Thandeka Moyo, Chronicle Reporter
SIGN language must be more broadly used as one of Zimbabwe’s official languages to ensure that the deaf play an active role in growing the economy, an official has said.
Speaking after training 140 people on how to use sign language in Bulawayo last week, Mr Douglas Mapeta from the Sunrise Sign Language Academy said it was time the hearing impaired had equal access to everything as citizens of Zimbabwe.
The World Deaf Federation estimates that about 80 000 people in Zimbabwe suffer from hearing impairments and the justice system, health care and economic development have been inaccessible to deaf people in the country.
“We are here in Bulawayo to train the police, medical practitioners, pastors and the general public on the basics of sign language. It is indeed a break of a new dawn as the constitution calls for sign language to be treated as an official language so the deaf also participate in the mainstream economy and development,” said Mr Mapeta.
He said so far he had partnered with the Ministry of Higher and Tertiary Education, Science and Technology Development to train officials on special needs.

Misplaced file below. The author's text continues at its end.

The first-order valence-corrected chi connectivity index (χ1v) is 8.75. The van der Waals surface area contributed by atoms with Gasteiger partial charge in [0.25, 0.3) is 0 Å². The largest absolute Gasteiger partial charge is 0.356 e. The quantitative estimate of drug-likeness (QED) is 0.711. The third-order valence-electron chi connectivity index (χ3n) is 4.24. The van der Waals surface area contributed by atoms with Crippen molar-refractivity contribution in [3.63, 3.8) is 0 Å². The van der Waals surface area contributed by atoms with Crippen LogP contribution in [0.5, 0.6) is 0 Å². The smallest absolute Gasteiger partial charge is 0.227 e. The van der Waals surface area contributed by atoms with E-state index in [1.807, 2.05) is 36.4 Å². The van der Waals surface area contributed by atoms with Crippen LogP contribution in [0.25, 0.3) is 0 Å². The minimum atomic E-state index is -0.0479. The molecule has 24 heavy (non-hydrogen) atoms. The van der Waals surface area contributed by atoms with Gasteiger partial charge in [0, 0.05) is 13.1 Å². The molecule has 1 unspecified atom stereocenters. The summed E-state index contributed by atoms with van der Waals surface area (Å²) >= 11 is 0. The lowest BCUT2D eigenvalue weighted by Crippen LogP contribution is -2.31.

“We cannot wait for donors to pump money for us to empower our deaf but we can as individuals change our attitudes and help them,” he said.
“Sign language is meant to equip the hearing with skills to communicate with the deaf and empower the deaf with technical skills so they can become their own employers.
“So far the deaf are known to be bad in subjects being taught in our skills in Zimbabwe because we do not have trained personnel to teach for example English language in sign language.”
Mr Mapeta added that countries like Kenya already had highly skilled deaf professionals.
“We have trained 140 people who showed an interest in learning at least the basics in sign language and we know there is hope for the deaf in Bulawayo. We urge even churches to consider the deaf as they must access religious activities and the Bible in their own language and through the hearing who are catalysts.”
Pastor Lulama Tshuma of the Seventh – Day Adventist church West Zimbabwe conference said he was happy that members of the public had participated in the programme.
“We hosted Bulawayo residents from all denominations and professions for a week and in our engagement realised that indeed the deaf had been sidelined. We will now work towards inclusivity in the church and ensure that they can access church activities in totality,” he said.